The line between men's and women's fashion is already paper-thin when you consider the evolution of blazers, blue jeans, and dress wear, but Elinor Nystedt is out to blur the line even further. Throughout her career at in-the-know fashion brands like Weekday and, now J.LINDEBERG, she's built her own hybrid style from high-slit boxy skirts, oversized outerwear, and a bold creative license (see her safety pin and rope belts as evidence). We think her style challenges boundaries; she thinks it's obvious. In an interview with afterDRK, Nystedt said, "The shapes of men’s clothing on a woman’s body create a more interesting silhouette." What's clear is her style is the definition of tomboy chic. Here are some of our favorite looks:
Nystedt's strength in pulling off head-to-toe black is in her ability to tailor it to different seasons, with a leather jumper and shorts in summer and dramatic, shoulder-padded textures in winter. We also love how she owns the monotone by pairing feminine elements (billowy pleats, sheer shirts, and chiffon skirts) with masculine (oversized blazers, trousers, and button-down shirts).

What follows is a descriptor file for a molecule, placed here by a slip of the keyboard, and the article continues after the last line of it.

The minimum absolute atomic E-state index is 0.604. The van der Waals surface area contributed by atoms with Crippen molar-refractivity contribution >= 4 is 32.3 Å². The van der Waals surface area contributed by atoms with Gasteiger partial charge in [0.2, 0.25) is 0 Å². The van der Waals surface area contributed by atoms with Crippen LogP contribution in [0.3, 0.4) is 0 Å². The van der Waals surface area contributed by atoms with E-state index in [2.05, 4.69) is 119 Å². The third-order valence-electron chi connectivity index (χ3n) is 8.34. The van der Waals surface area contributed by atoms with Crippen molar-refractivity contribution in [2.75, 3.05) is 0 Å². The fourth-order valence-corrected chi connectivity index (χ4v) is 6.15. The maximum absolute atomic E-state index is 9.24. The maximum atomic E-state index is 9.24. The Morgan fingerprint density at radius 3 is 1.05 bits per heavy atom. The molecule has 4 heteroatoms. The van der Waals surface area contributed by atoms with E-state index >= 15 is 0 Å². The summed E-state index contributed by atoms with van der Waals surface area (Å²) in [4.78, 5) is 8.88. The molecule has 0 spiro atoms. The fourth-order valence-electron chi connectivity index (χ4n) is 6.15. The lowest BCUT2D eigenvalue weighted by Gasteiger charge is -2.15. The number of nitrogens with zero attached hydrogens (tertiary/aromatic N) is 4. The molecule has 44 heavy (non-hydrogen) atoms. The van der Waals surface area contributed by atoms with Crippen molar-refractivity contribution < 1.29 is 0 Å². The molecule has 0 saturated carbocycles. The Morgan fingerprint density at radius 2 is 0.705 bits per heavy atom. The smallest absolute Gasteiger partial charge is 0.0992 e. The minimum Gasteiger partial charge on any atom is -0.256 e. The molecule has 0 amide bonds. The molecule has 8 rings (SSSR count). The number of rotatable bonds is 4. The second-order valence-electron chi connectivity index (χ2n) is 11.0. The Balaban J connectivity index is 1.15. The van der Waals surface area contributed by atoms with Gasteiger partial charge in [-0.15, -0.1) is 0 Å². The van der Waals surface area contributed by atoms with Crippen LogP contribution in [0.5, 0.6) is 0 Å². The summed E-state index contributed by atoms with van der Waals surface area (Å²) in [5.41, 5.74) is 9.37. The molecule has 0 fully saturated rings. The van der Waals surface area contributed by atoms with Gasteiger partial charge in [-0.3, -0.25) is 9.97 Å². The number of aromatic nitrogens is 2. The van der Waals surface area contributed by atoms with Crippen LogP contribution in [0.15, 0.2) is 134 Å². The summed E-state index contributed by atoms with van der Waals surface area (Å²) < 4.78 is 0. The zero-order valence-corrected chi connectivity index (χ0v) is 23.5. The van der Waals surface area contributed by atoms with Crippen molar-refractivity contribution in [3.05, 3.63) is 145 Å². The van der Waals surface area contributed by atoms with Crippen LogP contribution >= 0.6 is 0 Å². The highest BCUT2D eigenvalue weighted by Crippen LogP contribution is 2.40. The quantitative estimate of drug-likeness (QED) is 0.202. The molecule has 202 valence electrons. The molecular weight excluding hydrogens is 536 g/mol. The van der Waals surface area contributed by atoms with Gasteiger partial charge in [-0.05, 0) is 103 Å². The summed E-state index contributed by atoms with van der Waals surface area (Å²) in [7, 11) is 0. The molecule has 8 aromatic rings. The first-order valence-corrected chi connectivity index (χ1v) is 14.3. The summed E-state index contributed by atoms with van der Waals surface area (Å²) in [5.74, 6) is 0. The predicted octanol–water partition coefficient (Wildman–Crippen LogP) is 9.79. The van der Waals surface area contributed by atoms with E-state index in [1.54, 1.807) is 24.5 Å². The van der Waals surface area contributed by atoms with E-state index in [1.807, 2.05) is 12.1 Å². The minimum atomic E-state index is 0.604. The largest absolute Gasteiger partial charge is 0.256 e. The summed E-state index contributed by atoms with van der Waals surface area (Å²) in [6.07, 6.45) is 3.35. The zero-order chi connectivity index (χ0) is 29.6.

We love how Nystedt can pair any solid color shirt with a skirt (mini or midi length) and look effortlessly put together. The way she layers architectural elements (angularly-cut blazers and skirts with slits and funky folds), with softer, slinkier pieces (t-shirts and sweaters) prove that opposites really do make the best friends.
There are typically two reasons people (ourselves included) shy away from buying oversized clothing: it looks sloppy, and makes you look heavier than you actually are. But by pairing a tighter turtleneck with slouchy paints, a fitted pencil skirt with a large sweatshirt, or a tailored skirt with an oversized, boxy blazer, Nystedt shows us that properly pairing oversized and fitted clothes creates outfits with contrast and form (that just plain look cool, too).
In addition to pant standards like skinny silhouettes and vintage denim, Nystedt opts for unique styles and shapes from slouchy drop-crotch to pooling sweatpants and cropped track pants. Pairing a red track pant with a black bootie and mini bag? Probably not something we'd think to do, but looks totally cool on the street style star, proving the sartorial merits of "just doing you."
What do you think of her style? Check out all past Style Breakdowns here.